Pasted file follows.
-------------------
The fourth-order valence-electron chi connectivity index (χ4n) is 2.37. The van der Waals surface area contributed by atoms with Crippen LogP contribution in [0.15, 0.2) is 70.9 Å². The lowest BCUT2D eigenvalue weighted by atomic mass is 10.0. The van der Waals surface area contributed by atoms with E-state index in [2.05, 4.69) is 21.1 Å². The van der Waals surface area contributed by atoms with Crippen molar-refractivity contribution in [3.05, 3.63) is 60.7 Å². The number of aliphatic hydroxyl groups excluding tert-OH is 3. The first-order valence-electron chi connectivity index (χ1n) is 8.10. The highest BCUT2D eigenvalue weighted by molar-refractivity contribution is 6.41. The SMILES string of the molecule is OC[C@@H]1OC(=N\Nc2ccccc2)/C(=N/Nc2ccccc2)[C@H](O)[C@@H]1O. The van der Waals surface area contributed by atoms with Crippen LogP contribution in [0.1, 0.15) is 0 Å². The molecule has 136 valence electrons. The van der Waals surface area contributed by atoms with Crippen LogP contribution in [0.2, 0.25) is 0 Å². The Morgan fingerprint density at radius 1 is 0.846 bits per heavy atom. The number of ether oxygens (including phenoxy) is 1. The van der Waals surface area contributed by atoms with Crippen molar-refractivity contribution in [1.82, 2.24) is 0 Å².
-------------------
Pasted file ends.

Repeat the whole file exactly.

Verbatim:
The fourth-order valence-electron chi connectivity index (χ4n) is 2.37. The van der Waals surface area contributed by atoms with Crippen LogP contribution in [0.15, 0.2) is 70.9 Å². The lowest BCUT2D eigenvalue weighted by atomic mass is 10.0. The van der Waals surface area contributed by atoms with E-state index in [2.05, 4.69) is 21.1 Å². The van der Waals surface area contributed by atoms with Crippen molar-refractivity contribution in [3.05, 3.63) is 60.7 Å². The number of aliphatic hydroxyl groups excluding tert-OH is 3. The first-order valence-electron chi connectivity index (χ1n) is 8.10. The highest BCUT2D eigenvalue weighted by molar-refractivity contribution is 6.41. The SMILES string of the molecule is OC[C@@H]1OC(=N\Nc2ccccc2)/C(=N/Nc2ccccc2)[C@H](O)[C@@H]1O. The van der Waals surface area contributed by atoms with Crippen LogP contribution in [0.1, 0.15) is 0 Å². The molecule has 136 valence electrons. The van der Waals surface area contributed by atoms with Crippen LogP contribution in [0.2, 0.25) is 0 Å². The Morgan fingerprint density at radius 1 is 0.846 bits per heavy atom. The number of ether oxygens (including phenoxy) is 1. The van der Waals surface area contributed by atoms with Crippen molar-refractivity contribution in [1.82, 2.24) is 0 Å².